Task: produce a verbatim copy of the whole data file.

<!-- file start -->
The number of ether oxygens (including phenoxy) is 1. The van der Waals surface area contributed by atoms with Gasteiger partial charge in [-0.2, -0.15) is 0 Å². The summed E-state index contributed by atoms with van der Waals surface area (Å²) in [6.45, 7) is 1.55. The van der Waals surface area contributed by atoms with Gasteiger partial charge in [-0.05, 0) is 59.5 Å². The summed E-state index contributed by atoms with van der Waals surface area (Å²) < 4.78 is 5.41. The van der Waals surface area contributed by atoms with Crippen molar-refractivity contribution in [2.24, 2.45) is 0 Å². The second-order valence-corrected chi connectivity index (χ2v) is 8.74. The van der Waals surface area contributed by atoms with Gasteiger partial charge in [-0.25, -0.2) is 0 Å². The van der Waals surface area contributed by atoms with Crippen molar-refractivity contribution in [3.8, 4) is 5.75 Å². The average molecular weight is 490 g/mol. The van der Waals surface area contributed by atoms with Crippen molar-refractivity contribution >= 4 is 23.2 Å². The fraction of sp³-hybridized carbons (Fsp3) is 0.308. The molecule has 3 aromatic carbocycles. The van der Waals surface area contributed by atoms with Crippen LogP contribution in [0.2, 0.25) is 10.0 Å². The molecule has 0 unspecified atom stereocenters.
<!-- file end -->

The number of ether oxygens (including phenoxy) is 1. The van der Waals surface area contributed by atoms with Gasteiger partial charge in [-0.2, -0.15) is 0 Å². The summed E-state index contributed by atoms with van der Waals surface area (Å²) in [6.45, 7) is 1.55. The van der Waals surface area contributed by atoms with Gasteiger partial charge in [-0.05, 0) is 59.5 Å². The summed E-state index contributed by atoms with van der Waals surface area (Å²) < 4.78 is 5.41. The van der Waals surface area contributed by atoms with Crippen molar-refractivity contribution in [2.24, 2.45) is 0 Å². The second-order valence-corrected chi connectivity index (χ2v) is 8.74. The van der Waals surface area contributed by atoms with Gasteiger partial charge in [-0.25, -0.2) is 0 Å². The van der Waals surface area contributed by atoms with Crippen molar-refractivity contribution in [3.8, 4) is 5.75 Å². The average molecular weight is 490 g/mol. The van der Waals surface area contributed by atoms with Crippen molar-refractivity contribution >= 4 is 23.2 Å². The fraction of sp³-hybridized carbons (Fsp3) is 0.308. The molecule has 3 aromatic carbocycles. The van der Waals surface area contributed by atoms with Crippen LogP contribution in [0.2, 0.25) is 10.0 Å². The molecule has 0 unspecified atom stereocenters.